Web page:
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Wednesday, February 14, 2007

Parsing Fixed-Length Positional Text Data

I recently had to parse out positional (fixed-length field) data, and I really didn't want to write some ugly hard-coded parser that would break every time a field changed length or a new field was added.

I also didn't want to write some overly complicated abomination with XML configuration files and AbstractFactories and visitor patterns and so on (you know, like the Apache guys would have done.)

Instead I chose to use some of the new features of JDK 5 -- like enums and the enhanced for loop. I create an enum like the one show below.


public enum GetTransactionFields
{
ADDR_ID (10, Justification.LEFT_SPACEFILLED),
ADDRESS (70, Justification.LEFT_SPACEFILLED),
TYPE_CODE (1, Justification.NONE),
ACCOUNT_INFO_IND (1, Justification.NONE),
RECEIVE_OFFERS_IND (1, Justification.NONE),
THIRD_PARTY_IND (1, Justification.NONE),
CUSTOMER_EMAIL_STATUS (1, Justification.NONE),
WIRELESS_CARRIER (4, Justification.NONE),
INVALID_IND (1, Justification.NONE),
SOURCE_CODE (1, Justification.NONE),
SYSTEM_CODE (1, Justification.NONE),
LAST_UPDATE (8, Justification.NONE),
;

private int fieldSize;
private Justification justification;

/** Private constructor */
private GetTransactionFields(int fieldSize, Justification justification)
{
this.fieldSize = fieldSize;
this.justification = justification;
}

/**
* @return Returns the justification.
*/
public Justification getJustification()
{
return justification;
}

/**
* @return Returns the fieldSize.
*/
public int getFieldSize()
{
return fieldSize;
}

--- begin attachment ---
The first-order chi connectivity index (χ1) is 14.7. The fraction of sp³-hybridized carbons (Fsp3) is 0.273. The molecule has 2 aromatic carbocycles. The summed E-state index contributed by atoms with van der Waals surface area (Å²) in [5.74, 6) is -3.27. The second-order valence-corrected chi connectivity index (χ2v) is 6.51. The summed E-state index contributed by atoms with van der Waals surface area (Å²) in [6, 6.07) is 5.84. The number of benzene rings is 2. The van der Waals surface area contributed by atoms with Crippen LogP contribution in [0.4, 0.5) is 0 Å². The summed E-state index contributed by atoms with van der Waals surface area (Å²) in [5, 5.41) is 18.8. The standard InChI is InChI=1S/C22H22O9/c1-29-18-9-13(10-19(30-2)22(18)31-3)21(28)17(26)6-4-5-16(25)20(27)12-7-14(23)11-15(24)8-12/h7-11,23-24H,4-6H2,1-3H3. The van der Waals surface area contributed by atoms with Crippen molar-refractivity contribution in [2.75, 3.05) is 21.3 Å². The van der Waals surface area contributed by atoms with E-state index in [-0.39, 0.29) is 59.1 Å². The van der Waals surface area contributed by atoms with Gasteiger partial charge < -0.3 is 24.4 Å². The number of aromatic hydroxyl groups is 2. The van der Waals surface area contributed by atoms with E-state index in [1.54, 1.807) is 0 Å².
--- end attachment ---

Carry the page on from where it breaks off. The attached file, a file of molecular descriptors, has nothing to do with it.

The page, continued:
}


Now, to add a new field, I simply insert it in the right position, with it's fixed length and the justification (if you only get 10 characters in a 20 character field, are they left or right justified? In this case Justification is an enum as well, but I ended up not needing to use it)

If a field size changes, you only need to change the size here. Your parser code does not need to know or care. That parsing code is extremely simple. An example is shown below. This example just prints the field name (from the enum) and the value that was parsed out.

In my real application, I created an XML document using the enum names as the XML nodes, and the values were the parsed values. This way, the data was more flexible to work with, as I could use XSLT to show the data nicely formatted on a JSP log viewer, and use another XSLT to transform it into the format needed by the backend web services.


private void parseGetRecord(String record)
{
int posn = 0;
int endIdx = 0;
for (GetTransactionFields f: GetTransactionFields.values())
{
endIdx = posn + f.getFieldSize();
System.out.println("Parsing field " + f.toString() +", value = " + record.substring(posn, endIdx)));
posn = endIdx;
}
}


And that's all there is to it. An enum and a for loop. Simple, elegant, and best of all, maintainable even by drooling neanderthal programmers.

3 comments:

David Clarke said...

Just a thanks for your post - I've used your approach for parsing a couple of different flat file formats. I generalised the parsing method so I could pass into it the appropriate enum and I'm really happy with the result, details in the last post at Help passing enum as method parameter.

Jacob von Eyben said...

Parsing these kind of fixed length data is something we all come across some day :-)

Therefore I have created a small non-intrusive framework called fixedformat4j to do the work.

It uses annotations to specify where data is located in text files and is capable of transforming java objects to and from string representation.

The project is opensource and can be found here: fixedformat4j.ancientprogramming.com

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